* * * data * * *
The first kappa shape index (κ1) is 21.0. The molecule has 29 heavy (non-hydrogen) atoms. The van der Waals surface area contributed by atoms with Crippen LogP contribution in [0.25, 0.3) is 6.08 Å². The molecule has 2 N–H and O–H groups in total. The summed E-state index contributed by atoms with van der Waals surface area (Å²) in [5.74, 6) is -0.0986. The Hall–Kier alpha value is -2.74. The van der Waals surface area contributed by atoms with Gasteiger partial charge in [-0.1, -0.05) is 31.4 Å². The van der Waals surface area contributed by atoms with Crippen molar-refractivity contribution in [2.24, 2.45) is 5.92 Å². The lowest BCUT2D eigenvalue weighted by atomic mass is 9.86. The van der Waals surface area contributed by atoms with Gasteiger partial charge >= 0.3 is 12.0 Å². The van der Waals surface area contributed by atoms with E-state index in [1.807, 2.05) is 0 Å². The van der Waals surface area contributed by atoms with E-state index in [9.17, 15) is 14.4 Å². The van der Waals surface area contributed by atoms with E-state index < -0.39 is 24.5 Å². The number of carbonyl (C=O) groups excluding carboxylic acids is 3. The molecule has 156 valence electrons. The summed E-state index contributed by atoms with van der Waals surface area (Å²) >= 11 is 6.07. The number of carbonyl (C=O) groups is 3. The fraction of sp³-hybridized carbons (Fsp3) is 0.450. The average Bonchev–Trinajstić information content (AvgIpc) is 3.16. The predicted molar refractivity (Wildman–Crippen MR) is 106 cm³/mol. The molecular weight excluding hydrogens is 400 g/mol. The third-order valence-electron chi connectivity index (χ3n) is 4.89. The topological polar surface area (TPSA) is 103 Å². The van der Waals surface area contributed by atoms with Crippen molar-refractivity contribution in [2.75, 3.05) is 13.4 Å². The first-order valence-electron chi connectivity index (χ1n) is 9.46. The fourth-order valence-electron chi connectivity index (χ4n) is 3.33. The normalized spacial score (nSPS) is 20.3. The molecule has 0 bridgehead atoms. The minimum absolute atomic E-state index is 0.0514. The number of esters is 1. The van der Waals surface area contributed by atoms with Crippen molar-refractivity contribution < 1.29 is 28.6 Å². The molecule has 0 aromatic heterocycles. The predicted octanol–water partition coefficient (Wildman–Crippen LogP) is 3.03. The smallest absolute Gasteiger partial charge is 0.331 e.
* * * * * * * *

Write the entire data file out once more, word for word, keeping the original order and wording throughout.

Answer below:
The first kappa shape index (κ1) is 21.0. The molecule has 29 heavy (non-hydrogen) atoms. The van der Waals surface area contributed by atoms with Crippen LogP contribution in [0.25, 0.3) is 6.08 Å². The molecule has 2 N–H and O–H groups in total. The summed E-state index contributed by atoms with van der Waals surface area (Å²) in [5.74, 6) is -0.0986. The Hall–Kier alpha value is -2.74. The van der Waals surface area contributed by atoms with Gasteiger partial charge in [-0.1, -0.05) is 31.4 Å². The van der Waals surface area contributed by atoms with Crippen molar-refractivity contribution in [2.24, 2.45) is 5.92 Å². The lowest BCUT2D eigenvalue weighted by atomic mass is 9.86. The van der Waals surface area contributed by atoms with Gasteiger partial charge >= 0.3 is 12.0 Å². The van der Waals surface area contributed by atoms with E-state index in [1.807, 2.05) is 0 Å². The van der Waals surface area contributed by atoms with E-state index in [9.17, 15) is 14.4 Å². The van der Waals surface area contributed by atoms with E-state index < -0.39 is 24.5 Å². The number of carbonyl (C=O) groups excluding carboxylic acids is 3. The molecule has 156 valence electrons. The summed E-state index contributed by atoms with van der Waals surface area (Å²) >= 11 is 6.07. The number of carbonyl (C=O) groups is 3. The fraction of sp³-hybridized carbons (Fsp3) is 0.450. The average Bonchev–Trinajstić information content (AvgIpc) is 3.16. The predicted molar refractivity (Wildman–Crippen MR) is 106 cm³/mol. The molecular weight excluding hydrogens is 400 g/mol. The third-order valence-electron chi connectivity index (χ3n) is 4.89. The topological polar surface area (TPSA) is 103 Å². The van der Waals surface area contributed by atoms with Crippen molar-refractivity contribution in [2.75, 3.05) is 13.4 Å². The first-order valence-electron chi connectivity index (χ1n) is 9.46. The fourth-order valence-electron chi connectivity index (χ4n) is 3.33. The normalized spacial score (nSPS) is 20.3. The molecule has 0 bridgehead atoms. The minimum absolute atomic E-state index is 0.0514. The number of esters is 1. The van der Waals surface area contributed by atoms with Crippen molar-refractivity contribution < 1.29 is 28.6 Å². The molecule has 0 aromatic heterocycles. The predicted octanol–water partition coefficient (Wildman–Crippen LogP) is 3.03. The smallest absolute Gasteiger partial charge is 0.331 e.